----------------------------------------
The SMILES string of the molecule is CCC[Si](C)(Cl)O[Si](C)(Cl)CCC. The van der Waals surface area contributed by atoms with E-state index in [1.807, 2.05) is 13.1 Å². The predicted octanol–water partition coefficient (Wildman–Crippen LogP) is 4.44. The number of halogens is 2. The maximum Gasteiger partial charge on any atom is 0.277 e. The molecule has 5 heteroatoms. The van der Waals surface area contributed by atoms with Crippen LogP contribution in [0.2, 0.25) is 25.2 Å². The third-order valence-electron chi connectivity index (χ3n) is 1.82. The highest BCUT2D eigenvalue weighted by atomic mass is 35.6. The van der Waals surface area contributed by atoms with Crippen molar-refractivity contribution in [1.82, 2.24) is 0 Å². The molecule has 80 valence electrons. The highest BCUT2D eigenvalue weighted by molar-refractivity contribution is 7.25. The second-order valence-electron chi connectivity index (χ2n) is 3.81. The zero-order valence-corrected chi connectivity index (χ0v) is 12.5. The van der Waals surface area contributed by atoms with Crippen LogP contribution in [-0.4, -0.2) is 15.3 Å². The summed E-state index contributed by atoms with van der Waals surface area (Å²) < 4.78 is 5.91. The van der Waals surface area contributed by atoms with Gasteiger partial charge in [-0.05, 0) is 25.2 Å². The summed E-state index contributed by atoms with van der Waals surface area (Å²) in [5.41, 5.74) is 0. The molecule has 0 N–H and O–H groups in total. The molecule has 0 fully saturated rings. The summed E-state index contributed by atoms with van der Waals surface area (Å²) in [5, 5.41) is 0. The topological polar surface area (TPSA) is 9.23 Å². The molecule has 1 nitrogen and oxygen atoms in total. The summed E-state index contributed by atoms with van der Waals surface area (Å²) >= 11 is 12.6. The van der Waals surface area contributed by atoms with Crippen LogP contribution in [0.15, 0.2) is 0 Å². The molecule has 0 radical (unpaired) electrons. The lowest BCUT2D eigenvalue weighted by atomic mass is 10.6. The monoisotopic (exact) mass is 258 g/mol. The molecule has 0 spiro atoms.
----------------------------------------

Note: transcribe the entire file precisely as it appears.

The SMILES string of the molecule is CCC[Si](C)(Cl)O[Si](C)(Cl)CCC. The van der Waals surface area contributed by atoms with E-state index in [1.807, 2.05) is 13.1 Å². The predicted octanol–water partition coefficient (Wildman–Crippen LogP) is 4.44. The number of halogens is 2. The maximum Gasteiger partial charge on any atom is 0.277 e. The molecule has 5 heteroatoms. The van der Waals surface area contributed by atoms with Crippen LogP contribution in [0.2, 0.25) is 25.2 Å². The third-order valence-electron chi connectivity index (χ3n) is 1.82. The highest BCUT2D eigenvalue weighted by atomic mass is 35.6. The van der Waals surface area contributed by atoms with Crippen molar-refractivity contribution in [1.82, 2.24) is 0 Å². The molecule has 80 valence electrons. The highest BCUT2D eigenvalue weighted by molar-refractivity contribution is 7.25. The second-order valence-electron chi connectivity index (χ2n) is 3.81. The zero-order valence-corrected chi connectivity index (χ0v) is 12.5. The van der Waals surface area contributed by atoms with Crippen LogP contribution in [-0.4, -0.2) is 15.3 Å². The summed E-state index contributed by atoms with van der Waals surface area (Å²) < 4.78 is 5.91. The van der Waals surface area contributed by atoms with Gasteiger partial charge in [-0.05, 0) is 25.2 Å². The summed E-state index contributed by atoms with van der Waals surface area (Å²) in [5.41, 5.74) is 0. The molecule has 0 N–H and O–H groups in total. The molecule has 0 fully saturated rings. The summed E-state index contributed by atoms with van der Waals surface area (Å²) in [5, 5.41) is 0. The topological polar surface area (TPSA) is 9.23 Å². The molecule has 1 nitrogen and oxygen atoms in total. The summed E-state index contributed by atoms with van der Waals surface area (Å²) >= 11 is 12.6. The van der Waals surface area contributed by atoms with Crippen LogP contribution in [0.15, 0.2) is 0 Å². The molecule has 0 radical (unpaired) electrons. The lowest BCUT2D eigenvalue weighted by atomic mass is 10.6. The monoisotopic (exact) mass is 258 g/mol. The molecule has 0 spiro atoms.